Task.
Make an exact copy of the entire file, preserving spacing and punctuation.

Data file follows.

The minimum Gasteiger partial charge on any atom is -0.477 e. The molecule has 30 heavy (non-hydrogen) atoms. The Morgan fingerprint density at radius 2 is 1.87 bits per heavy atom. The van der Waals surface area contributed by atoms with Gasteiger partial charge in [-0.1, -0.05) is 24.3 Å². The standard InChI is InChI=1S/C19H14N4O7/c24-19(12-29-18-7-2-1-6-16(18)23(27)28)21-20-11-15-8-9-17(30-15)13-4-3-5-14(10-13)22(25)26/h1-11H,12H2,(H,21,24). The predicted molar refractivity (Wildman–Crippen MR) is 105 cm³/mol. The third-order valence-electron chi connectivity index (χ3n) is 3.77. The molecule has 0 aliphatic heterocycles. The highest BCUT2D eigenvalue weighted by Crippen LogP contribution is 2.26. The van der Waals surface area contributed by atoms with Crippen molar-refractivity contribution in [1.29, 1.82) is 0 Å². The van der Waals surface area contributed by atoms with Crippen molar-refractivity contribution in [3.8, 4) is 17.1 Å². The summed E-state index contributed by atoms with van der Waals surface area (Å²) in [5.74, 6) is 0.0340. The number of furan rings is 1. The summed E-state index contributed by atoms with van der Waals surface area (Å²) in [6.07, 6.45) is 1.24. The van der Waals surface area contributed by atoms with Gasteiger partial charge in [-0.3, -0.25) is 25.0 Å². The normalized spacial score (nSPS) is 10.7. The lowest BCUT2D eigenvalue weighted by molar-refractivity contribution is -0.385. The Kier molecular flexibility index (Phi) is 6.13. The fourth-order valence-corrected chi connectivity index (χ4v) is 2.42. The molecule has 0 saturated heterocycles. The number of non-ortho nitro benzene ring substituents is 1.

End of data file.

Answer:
The minimum Gasteiger partial charge on any atom is -0.477 e. The molecule has 30 heavy (non-hydrogen) atoms. The Morgan fingerprint density at radius 2 is 1.87 bits per heavy atom. The van der Waals surface area contributed by atoms with Gasteiger partial charge in [-0.1, -0.05) is 24.3 Å². The standard InChI is InChI=1S/C19H14N4O7/c24-19(12-29-18-7-2-1-6-16(18)23(27)28)21-20-11-15-8-9-17(30-15)13-4-3-5-14(10-13)22(25)26/h1-11H,12H2,(H,21,24). The predicted molar refractivity (Wildman–Crippen MR) is 105 cm³/mol. The third-order valence-electron chi connectivity index (χ3n) is 3.77. The molecule has 0 aliphatic heterocycles. The highest BCUT2D eigenvalue weighted by Crippen LogP contribution is 2.26. The van der Waals surface area contributed by atoms with Crippen molar-refractivity contribution in [1.29, 1.82) is 0 Å². The van der Waals surface area contributed by atoms with Crippen molar-refractivity contribution in [3.8, 4) is 17.1 Å². The summed E-state index contributed by atoms with van der Waals surface area (Å²) in [5.74, 6) is 0.0340. The number of furan rings is 1. The summed E-state index contributed by atoms with van der Waals surface area (Å²) in [6.07, 6.45) is 1.24. The van der Waals surface area contributed by atoms with Gasteiger partial charge in [-0.3, -0.25) is 25.0 Å². The normalized spacial score (nSPS) is 10.7. The lowest BCUT2D eigenvalue weighted by molar-refractivity contribution is -0.385. The Kier molecular flexibility index (Phi) is 6.13. The fourth-order valence-corrected chi connectivity index (χ4v) is 2.42. The molecule has 0 saturated heterocycles. The number of non-ortho nitro benzene ring substituents is 1.